Dental implant surgeries all have one thing in common: a dental implant is placed in the jaw for one reason or another. However, the situation for each patient and the purpose and position of the implant varies widely depending on what is trying to be accomplished. Therefore, our dental implant instructions will discuss a specific set of general dental implant instructions and then break down each clinical scenario. This should help you know how to care for your specific situation and minimize any confusion.
Typically, pain is not too severe in dental implant patients. Front upper jaw implants typically hurt very little; however, lower jaw implants sometimes hurt worse in the molar area. Occasionally, the pain will persist in lower implants longer than a week, and additional treatment such as steroids might be needed. If you have pain that is severe and persists longer than a week, please contact our office. The good news is that many patients require very little pain medicine after surgery, and they find the procedure to be less painful than they expected.
Many implant patients report very little bleeding after surgery because the implant will help close off a socket, or the gums will be tightly closed around the implant. Bleeding can occur and should be managed with gauze pressure as shown to you before and after surgery. If bleeding is more severe than expected, please apply firm pressure on the area by biting down on the gauze for a straight 45 minutes without removing the gauze. If the bleeding continues, then reapply the gauze with firm pressure. Ice packs are also helpful with bleeding and keeping your head elevated will benefit you as well. Most cases of severe bleeding will subside if these instructions are followed. Being sure that you are taking enough pain medicine and keeping your blood pressure under control can be very important as well. If you are on a blood thinner and bleeding persists after 24–48 hours, then you may want to contact Dr. Collins for further discussion. Severe bleeding is very atypical after dental implant surgery.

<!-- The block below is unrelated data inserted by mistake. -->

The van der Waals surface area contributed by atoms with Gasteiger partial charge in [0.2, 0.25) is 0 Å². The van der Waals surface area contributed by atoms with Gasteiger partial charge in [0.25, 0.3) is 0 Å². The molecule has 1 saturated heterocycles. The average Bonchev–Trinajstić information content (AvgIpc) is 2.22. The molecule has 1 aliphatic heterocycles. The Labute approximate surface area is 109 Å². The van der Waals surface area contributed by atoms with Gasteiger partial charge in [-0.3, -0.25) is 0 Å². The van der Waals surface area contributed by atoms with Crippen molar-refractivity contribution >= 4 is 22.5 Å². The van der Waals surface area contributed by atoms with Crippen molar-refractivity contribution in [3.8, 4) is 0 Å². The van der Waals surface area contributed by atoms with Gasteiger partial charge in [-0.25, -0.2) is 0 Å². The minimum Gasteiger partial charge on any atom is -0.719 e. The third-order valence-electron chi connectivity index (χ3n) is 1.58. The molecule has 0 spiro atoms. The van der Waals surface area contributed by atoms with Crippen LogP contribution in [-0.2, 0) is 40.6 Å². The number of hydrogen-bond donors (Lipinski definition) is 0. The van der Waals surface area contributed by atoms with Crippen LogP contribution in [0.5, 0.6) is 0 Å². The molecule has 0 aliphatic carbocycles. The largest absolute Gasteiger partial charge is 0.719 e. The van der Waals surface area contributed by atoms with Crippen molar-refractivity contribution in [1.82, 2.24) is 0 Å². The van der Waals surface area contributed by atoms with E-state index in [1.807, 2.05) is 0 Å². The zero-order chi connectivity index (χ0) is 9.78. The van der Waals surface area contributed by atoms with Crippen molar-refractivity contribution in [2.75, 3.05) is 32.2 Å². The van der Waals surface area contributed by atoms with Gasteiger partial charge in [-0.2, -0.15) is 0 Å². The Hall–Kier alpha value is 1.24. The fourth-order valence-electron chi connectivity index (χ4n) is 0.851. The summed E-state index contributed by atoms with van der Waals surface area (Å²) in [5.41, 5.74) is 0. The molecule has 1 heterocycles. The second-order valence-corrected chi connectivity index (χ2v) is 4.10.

Swelling usually peaks about 3 days after surgery. We encourage you to keep your head elevated (in a recliner or on several pillows) for 3–5 days to reduce swelling. Using the cool jaw ice packs are very important and can minimize swelling as well. Make sure you change out the cool jaw ice packs about every 2 hours and watch for excessive redness where the ice is applied. If this is the case, you may need to take periodic breaks using the ice. Many patients will receive a steroid dose pack after surgery for swelling; however, this is not routine for all implant patients. Most of the time, it is the patients that end up having more extensive surgery. If you develop a late swelling (after a week or two), this could be a sign of an infection, and you will need to contact our office.
GENERAL CARE OF YOUR MOUTH